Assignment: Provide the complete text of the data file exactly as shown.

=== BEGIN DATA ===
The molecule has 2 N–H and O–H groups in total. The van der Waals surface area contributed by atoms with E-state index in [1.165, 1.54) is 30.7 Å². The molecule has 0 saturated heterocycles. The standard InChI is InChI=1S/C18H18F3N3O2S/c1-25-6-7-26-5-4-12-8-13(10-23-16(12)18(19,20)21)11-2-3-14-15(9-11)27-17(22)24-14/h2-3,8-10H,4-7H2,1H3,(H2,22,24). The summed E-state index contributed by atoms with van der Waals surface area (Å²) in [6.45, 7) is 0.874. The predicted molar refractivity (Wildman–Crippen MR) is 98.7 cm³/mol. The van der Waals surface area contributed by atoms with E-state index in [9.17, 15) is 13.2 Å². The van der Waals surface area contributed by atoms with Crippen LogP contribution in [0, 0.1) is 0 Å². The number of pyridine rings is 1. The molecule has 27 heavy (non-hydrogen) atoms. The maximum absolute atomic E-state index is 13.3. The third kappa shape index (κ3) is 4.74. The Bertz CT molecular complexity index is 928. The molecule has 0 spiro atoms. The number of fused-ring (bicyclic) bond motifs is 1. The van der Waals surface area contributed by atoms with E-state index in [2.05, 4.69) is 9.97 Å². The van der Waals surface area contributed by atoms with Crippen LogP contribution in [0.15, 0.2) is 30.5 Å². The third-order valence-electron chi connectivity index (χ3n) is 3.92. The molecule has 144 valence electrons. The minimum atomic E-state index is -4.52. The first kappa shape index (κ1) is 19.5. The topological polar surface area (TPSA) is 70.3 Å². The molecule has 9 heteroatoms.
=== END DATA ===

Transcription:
The molecule has 2 N–H and O–H groups in total. The van der Waals surface area contributed by atoms with E-state index in [1.165, 1.54) is 30.7 Å². The molecule has 0 saturated heterocycles. The standard InChI is InChI=1S/C18H18F3N3O2S/c1-25-6-7-26-5-4-12-8-13(10-23-16(12)18(19,20)21)11-2-3-14-15(9-11)27-17(22)24-14/h2-3,8-10H,4-7H2,1H3,(H2,22,24). The summed E-state index contributed by atoms with van der Waals surface area (Å²) in [6.45, 7) is 0.874. The predicted molar refractivity (Wildman–Crippen MR) is 98.7 cm³/mol. The van der Waals surface area contributed by atoms with E-state index in [9.17, 15) is 13.2 Å². The van der Waals surface area contributed by atoms with Crippen LogP contribution in [0, 0.1) is 0 Å². The number of pyridine rings is 1. The molecule has 27 heavy (non-hydrogen) atoms. The maximum absolute atomic E-state index is 13.3. The third kappa shape index (κ3) is 4.74. The Bertz CT molecular complexity index is 928. The molecule has 0 spiro atoms. The number of fused-ring (bicyclic) bond motifs is 1. The van der Waals surface area contributed by atoms with E-state index in [2.05, 4.69) is 9.97 Å². The van der Waals surface area contributed by atoms with Crippen LogP contribution in [0.15, 0.2) is 30.5 Å². The third-order valence-electron chi connectivity index (χ3n) is 3.92. The molecule has 144 valence electrons. The minimum atomic E-state index is -4.52. The first kappa shape index (κ1) is 19.5. The topological polar surface area (TPSA) is 70.3 Å². The molecule has 9 heteroatoms.